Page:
Thursday, January 22, 2015


By Beatrice M. Hanson
May 1'st, once widely celebrated as “May Day," has in recent years petered out as far as the old custom of delivering May baskets is concerned.
May Day, in my childhood, was greatly looked forward to as a simple pleasure of “do it yourself,” a project to please and surprise the little friends you liked best.
I remember, a few days before the first, we called at the studio of the only paper-hanger in our town to ask for a sample, outdated, wall­paper book. Knocking timidly on the door, the elderly grey-haired man bid us enter. “What can I do for ye?” he asked us with an Irish twinkle in his eye. We told him our wishes. “What be ye do with them?" he asked us. “May baskets” we said together. Laying his pipe down on the window sill, he walked to the corner of the room, side stepping ladders and pots of paints, to bring back a huge sample book. “This do?” he asked us. Smiling out thanks we departed lugging the heavy book home.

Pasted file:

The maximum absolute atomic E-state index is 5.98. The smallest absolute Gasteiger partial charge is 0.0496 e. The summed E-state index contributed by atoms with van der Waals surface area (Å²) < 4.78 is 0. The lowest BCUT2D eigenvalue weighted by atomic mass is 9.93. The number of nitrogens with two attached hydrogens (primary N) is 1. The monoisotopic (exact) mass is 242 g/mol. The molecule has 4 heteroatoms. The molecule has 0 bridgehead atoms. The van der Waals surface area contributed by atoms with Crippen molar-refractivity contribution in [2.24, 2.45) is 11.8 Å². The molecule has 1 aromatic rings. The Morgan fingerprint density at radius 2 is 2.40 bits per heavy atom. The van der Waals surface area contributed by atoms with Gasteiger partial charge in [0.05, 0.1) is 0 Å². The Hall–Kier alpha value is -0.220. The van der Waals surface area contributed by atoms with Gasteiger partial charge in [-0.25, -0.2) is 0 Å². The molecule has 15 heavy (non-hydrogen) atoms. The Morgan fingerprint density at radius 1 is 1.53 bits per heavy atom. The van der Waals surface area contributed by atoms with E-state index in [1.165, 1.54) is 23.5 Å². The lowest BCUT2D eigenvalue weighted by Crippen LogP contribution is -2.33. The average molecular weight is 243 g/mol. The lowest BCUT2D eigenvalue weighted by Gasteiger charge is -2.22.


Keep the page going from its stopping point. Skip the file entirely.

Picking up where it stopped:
Laying it down on the round oak dining room table, we began our basket-making. The samples themselves were fascinating to us. The glossy thickness of the Kitchen Material. The shades of oatmeal living room designs. Prettiest of all were the garlands of flowers in pastel shades for the bedroom. These we pulled out and rolled into cones, using the trim for handles. Tomorrow we would go to the meadows and gather bluettes and violets, to fill the baskets. If Mother allowed, a piece of home-made candy would be a special surprise.
Toward evening we would deliver our baskets and perhaps on our return, might find one or two on our own doorstep, A far cry from today’s expensive gift giving. Simple pleasures they were, but made with one’s own imagination and foresight they made the joy of remembrance as sweet and fresh as that May Day itself.